The blogosphere is abuzz over the latest Black Hat presentation exposing the security holes of Apple’s Mac OS X. The upshot is that Microsoft Windows, in comparison, does a better job of protecting its users, especially against network protocol attacks. A proof-of-concept hack shown at the Black Hat security conference involved plugging one rogue Mac computer into an enterprise network, where it was soon able to gather the authentication credentials of all the other Macs in the environment.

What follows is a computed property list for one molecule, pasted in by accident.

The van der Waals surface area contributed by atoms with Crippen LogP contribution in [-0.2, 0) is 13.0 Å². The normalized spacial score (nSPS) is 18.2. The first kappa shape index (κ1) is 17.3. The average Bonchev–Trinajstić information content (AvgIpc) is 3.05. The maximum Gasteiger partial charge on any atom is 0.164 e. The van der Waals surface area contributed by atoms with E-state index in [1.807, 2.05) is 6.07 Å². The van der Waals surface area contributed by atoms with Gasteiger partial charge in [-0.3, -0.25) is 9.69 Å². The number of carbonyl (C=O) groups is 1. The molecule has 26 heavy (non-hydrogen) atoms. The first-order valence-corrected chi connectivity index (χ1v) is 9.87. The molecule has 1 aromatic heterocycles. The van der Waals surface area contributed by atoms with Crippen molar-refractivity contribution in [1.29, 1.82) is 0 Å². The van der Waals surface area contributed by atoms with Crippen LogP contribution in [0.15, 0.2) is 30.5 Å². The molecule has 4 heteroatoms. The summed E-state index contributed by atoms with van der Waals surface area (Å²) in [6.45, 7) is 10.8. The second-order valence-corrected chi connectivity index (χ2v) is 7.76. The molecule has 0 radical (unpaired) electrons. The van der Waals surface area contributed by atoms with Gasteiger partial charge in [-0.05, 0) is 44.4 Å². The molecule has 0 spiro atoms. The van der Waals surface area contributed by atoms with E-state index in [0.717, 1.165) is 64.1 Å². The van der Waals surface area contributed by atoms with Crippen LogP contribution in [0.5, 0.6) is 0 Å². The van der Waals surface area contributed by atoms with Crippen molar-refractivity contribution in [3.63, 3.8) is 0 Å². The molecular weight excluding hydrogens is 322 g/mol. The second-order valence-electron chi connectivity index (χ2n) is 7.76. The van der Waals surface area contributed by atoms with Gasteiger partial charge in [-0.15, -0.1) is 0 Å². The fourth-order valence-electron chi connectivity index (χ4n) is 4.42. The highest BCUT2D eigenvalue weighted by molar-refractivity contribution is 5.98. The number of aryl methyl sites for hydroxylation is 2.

My opinion on this: It doesn’t matter if this rogue machine is Windows, Linux, or Mac OS X. A rogue machine is the most likely gateway into an enterprise environment for a sophisticated attack. It is a primary security tenant that one should know what is on one’s network. Rogue doesn’t mean unknown hardware either it could be a trojanized system running any OS. Without the right controls and sensors this might be completely missed and as with any sophisticated attack would be hard to detect.